Ventricular Tachycardia Secondary to Coronary Artery Disease

Coronary Artery Disease

Coronary artery disease is a medical condition in which plaque deposits within the inner wall of the coronary arteries. The plaque is made of a collection of cholesterol, white blood cells, and coating of calcium that has caused it to harden. As the plaque grows inside of the wall, it is then referred to as atherosclerosis.

A problem develops as time goes by because the growing atherosclerotic plaque will bulge into the lumen of the coronary artery. This can cause a reduced blood flow to the artery. Yet the coronary arteries are small arteries that are responsible for supplying blood to the heart. Therefore, as atherosclerosis develops within the wall of these arteries, the blood supply can be significantly reduced. This may lead to a variety of situations such as angina or a myocardial infarction because there is reduced oxygen rich blood getting to the tissues.

There are various risk factors for coronary artery disease such as high blood pressure, high cholesterol, high blood sugar and smoking.

Ventricular Tachycardia

Ventricular tachycardia is an increase in the heart rate at more than 100 beats per minute. It is commonly associated with ischemic heart disease. Ischemia is the condition in which the tissue suffers from a reduced blood supply. Therefore, ventricular tachycardia is one of the ways the body speeds up the amount of blood coming to the heart after the person experiences ischemia.

In the presence of ventricular tachycardia, the heart will be pumping blood at a faster rate, but the rate of output of blood is actually reduced. This is because the heart is not given proper time before heart contractions to properly output blood. This can further worsen a bad situation if the tachycardia is a result of the heart suffering from ischemic heart disease.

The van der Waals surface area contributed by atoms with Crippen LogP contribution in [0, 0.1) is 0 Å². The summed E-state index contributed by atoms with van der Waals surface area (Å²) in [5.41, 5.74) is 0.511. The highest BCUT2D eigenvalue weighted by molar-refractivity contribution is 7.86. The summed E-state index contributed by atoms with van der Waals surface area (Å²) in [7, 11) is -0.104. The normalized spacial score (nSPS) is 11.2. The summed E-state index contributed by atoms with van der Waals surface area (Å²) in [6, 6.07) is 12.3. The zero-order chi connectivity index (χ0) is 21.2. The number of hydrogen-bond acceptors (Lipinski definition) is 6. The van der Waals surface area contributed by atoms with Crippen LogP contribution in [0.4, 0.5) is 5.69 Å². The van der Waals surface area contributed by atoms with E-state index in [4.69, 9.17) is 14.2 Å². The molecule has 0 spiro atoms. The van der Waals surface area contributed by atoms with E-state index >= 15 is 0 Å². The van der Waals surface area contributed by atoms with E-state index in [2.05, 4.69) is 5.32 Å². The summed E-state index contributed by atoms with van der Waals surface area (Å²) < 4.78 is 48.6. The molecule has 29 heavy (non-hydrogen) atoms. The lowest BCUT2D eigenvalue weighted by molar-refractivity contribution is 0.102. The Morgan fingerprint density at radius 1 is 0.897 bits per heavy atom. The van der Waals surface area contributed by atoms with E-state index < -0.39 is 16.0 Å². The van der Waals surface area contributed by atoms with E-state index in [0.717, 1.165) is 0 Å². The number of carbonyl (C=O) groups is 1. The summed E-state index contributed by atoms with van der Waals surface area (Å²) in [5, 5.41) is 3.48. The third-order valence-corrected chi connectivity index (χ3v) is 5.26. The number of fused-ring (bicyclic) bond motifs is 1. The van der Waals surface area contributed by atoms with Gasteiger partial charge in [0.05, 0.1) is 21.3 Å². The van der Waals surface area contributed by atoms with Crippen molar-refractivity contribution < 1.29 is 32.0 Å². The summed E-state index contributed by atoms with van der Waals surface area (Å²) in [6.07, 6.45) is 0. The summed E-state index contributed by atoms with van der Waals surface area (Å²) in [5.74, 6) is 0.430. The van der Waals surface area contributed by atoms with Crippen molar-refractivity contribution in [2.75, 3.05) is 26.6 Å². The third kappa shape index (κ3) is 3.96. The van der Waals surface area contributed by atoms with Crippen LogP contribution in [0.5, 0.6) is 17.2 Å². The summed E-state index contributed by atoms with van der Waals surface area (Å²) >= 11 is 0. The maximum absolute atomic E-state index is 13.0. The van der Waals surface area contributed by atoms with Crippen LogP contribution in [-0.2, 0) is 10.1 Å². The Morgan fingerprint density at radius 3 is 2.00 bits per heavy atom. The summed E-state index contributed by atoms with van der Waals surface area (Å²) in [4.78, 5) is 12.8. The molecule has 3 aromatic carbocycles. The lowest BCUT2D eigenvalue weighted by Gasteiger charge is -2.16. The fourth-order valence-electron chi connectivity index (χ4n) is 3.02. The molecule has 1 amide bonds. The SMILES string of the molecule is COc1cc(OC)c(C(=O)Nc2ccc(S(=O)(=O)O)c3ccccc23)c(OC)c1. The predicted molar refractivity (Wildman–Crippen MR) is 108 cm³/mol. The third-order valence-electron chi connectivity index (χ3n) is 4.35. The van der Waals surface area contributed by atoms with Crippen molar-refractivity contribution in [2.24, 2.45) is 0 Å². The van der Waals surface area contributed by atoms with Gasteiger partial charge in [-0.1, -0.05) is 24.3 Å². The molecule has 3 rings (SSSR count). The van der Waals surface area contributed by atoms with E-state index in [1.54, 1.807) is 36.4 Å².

Other than an increased heart rate, the main signs and symptoms of tachycardia include difficulty breathing, a fullness in the neck, pain in the chest, anxiety, lightheadedness and fainting.

Ventricular Tachycardia Secondary to Coronary Artery Disease

One of the main causes of ventricular tachycardia is coronary artery disease. Therefore, ventricular tachycardia secondary to coronary artery disease occurs as the lumen of the artery becomes occluded, resulting in the body trying to compensate by increasing the rate in which the heart pumps blood. Therefore the heart rate will increase as a compensatory measure to the decrease blood supply the heart muscle is experiencing. The worsening coronary artery disease can lead to a further increase in ventricular tachycardia.

The risk factors for ventricular tachycardia secondary to coronary artery disease will go up as the person gets older. This is because the prevalence of coronary artery disease also increases as people age.

Treatment

As the ventricular tachycardia secondary to coronary artery disease is not the main cause, the underlying cause should be treated. Treatment would be centered on improving the flow of blood through the coronary arteries. This would include the use of dietary changes and reducing other risk factors. In some cases, the person may need to undergo surgery such as angioplasty to unblock and repair the coronary arteries.

References

eMedicine: Ventricular Tachycardia

National Heart Lung Blood Institute: What Causes Coronary Artery Disease